Is a pre-dive checklist overkill for recreational divers?

SteveUsingCHECKLIST.jpeg

Don't be fooled into thinking a physical checklist is for beginners. The author still uses one after more than 400 hours on his CCR.

In his first blog for Scubaverse, Steve Lewis talks about the importance of pre-dive checklists for ALL divers…

Pre-dive checklists are a brilliant idea. Using them properly can save embarrassment, and things that are much worse; for example, sinking like a rock and having nothing to breathe when you hit the bottom.

Every scuba training agency with a plastic card printer at head office seems to agree because each has its own acronym for what to check before we jump into the water. These are a sort of verbal reminder about weights, and hoses, connections, air (or gas) pressure, and all the other bits and pieces that help to keep us safe and happy underwater. It’s highly likely — I’d bet a beer and pretzel against a poke in the eye — that you were taught one of those mnemonics in your open-water class.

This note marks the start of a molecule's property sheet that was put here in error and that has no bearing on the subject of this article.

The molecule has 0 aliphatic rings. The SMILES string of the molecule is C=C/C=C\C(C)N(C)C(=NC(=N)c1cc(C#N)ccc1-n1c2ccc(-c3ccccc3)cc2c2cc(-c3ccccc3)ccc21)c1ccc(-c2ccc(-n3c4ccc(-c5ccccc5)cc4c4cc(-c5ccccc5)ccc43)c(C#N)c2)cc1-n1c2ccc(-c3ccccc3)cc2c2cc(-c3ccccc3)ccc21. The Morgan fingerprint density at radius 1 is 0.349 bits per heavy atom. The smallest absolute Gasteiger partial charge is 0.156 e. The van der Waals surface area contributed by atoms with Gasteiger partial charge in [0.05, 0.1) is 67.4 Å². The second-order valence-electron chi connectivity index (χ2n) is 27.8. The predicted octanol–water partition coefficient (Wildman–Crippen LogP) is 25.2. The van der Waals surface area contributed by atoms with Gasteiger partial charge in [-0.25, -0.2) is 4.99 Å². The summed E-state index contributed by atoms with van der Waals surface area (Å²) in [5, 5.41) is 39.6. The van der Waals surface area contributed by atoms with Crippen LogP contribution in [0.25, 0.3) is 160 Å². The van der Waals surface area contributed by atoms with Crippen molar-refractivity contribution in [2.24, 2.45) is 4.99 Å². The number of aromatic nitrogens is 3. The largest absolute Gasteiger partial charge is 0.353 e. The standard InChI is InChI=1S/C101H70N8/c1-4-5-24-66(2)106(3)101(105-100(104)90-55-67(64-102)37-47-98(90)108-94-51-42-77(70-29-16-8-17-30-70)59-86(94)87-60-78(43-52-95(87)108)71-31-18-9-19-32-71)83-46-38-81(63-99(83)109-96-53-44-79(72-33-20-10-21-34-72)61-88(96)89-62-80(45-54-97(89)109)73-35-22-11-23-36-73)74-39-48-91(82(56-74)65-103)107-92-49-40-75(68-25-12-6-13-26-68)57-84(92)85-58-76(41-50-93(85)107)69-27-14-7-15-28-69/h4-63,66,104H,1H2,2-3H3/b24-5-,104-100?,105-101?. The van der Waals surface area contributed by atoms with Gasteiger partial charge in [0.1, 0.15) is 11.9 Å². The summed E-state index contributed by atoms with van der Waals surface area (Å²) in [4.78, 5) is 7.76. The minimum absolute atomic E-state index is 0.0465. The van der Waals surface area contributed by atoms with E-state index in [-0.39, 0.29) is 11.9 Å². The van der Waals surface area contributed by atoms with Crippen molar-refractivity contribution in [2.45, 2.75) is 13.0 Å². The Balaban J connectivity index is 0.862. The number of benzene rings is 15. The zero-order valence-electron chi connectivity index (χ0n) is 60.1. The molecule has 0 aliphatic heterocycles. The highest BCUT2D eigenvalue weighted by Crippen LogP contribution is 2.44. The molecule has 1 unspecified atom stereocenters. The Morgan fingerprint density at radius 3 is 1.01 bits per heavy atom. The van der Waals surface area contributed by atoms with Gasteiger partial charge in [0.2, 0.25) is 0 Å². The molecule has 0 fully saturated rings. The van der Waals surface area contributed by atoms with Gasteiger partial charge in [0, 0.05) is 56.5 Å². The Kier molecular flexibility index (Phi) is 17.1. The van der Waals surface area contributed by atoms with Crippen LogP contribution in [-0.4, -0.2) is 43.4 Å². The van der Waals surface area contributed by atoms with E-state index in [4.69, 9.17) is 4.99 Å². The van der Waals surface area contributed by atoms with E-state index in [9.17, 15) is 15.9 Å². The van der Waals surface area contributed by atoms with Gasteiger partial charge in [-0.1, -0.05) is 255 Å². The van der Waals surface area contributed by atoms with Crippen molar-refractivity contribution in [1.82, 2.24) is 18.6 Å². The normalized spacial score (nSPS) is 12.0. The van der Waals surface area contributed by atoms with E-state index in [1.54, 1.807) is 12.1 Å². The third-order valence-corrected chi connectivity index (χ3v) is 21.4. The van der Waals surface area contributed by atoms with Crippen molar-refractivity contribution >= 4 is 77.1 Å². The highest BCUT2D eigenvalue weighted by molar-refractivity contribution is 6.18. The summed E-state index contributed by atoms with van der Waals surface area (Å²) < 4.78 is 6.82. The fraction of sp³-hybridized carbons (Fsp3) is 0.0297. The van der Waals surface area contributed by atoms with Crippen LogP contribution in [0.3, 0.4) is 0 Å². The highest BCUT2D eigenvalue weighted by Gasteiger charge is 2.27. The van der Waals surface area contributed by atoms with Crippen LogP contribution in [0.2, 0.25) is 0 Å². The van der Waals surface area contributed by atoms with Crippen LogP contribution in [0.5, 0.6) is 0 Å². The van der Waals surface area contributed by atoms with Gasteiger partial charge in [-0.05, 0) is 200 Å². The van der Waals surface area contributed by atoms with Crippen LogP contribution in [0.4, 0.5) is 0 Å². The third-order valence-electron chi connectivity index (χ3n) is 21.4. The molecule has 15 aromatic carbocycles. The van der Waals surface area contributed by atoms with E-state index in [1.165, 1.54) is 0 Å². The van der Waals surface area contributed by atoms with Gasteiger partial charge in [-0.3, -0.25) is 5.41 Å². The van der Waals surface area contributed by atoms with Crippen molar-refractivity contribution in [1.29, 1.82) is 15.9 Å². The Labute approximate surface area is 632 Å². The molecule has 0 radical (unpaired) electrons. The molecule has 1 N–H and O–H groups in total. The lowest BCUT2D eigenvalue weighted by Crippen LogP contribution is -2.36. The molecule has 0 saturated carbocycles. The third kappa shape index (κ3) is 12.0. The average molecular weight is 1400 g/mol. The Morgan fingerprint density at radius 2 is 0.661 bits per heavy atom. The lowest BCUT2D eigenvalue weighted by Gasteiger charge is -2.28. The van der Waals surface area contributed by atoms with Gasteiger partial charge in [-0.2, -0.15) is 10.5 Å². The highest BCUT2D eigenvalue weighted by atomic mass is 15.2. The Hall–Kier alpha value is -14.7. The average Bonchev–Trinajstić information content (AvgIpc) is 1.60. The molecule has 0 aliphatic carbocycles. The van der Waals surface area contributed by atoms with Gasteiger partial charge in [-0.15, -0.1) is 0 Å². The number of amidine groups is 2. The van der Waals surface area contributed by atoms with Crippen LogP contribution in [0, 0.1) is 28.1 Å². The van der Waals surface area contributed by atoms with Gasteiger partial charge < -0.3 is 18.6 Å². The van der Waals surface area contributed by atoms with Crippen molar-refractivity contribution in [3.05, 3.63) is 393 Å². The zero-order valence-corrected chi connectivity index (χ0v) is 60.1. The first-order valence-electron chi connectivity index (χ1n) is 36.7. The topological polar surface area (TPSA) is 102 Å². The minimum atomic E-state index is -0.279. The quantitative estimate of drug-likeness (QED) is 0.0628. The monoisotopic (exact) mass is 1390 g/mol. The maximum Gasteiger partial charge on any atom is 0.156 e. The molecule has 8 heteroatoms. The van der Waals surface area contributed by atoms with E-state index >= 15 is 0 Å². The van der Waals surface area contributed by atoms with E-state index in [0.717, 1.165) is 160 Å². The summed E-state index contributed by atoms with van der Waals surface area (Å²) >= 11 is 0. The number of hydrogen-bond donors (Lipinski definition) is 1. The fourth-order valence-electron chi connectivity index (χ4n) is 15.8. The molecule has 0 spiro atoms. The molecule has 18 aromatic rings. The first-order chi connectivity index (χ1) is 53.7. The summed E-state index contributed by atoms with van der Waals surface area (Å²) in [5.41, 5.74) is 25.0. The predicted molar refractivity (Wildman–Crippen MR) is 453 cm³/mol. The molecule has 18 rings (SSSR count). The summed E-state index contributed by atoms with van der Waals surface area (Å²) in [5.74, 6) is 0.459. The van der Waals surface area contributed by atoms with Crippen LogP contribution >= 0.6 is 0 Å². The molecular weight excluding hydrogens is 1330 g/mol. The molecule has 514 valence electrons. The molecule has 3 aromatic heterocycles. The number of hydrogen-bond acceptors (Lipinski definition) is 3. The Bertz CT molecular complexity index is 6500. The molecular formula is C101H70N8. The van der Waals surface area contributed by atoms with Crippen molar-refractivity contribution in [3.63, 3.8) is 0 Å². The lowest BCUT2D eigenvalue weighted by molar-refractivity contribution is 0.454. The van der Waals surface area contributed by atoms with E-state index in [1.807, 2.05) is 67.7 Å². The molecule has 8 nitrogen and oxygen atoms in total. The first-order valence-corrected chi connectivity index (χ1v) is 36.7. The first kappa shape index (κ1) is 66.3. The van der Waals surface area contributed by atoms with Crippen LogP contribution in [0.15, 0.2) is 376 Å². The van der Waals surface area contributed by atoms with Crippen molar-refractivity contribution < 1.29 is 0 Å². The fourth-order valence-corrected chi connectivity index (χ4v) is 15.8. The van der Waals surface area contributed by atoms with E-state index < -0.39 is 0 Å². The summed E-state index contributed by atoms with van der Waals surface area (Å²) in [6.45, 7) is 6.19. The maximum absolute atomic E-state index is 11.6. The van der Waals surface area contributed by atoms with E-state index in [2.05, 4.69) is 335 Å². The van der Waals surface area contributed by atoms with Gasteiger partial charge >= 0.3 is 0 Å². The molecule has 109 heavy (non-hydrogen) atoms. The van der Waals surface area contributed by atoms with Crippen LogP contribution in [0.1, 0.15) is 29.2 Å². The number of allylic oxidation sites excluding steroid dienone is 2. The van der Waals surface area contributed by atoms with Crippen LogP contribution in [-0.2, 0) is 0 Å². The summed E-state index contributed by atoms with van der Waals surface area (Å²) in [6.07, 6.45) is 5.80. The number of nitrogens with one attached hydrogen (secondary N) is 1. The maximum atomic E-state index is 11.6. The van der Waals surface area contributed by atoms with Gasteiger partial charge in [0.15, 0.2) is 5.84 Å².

The only drawback is that it is also highly likely the folks kitting up beside you at your favourite dive site, don’t bother to use a checklist at all; or can’t remember how the ABCDEF, or whatever alphabet soup they were taught, relates to all the things that need to be checked before launching themselves into the deep blue. Their checklist is incomplete.

And so, it’s probable you have witnessed people jumping off dive boats with no fins on, their mask around their neck, their low-pressure inflator unconnected, weight belt someplace other than around their middle, and so on.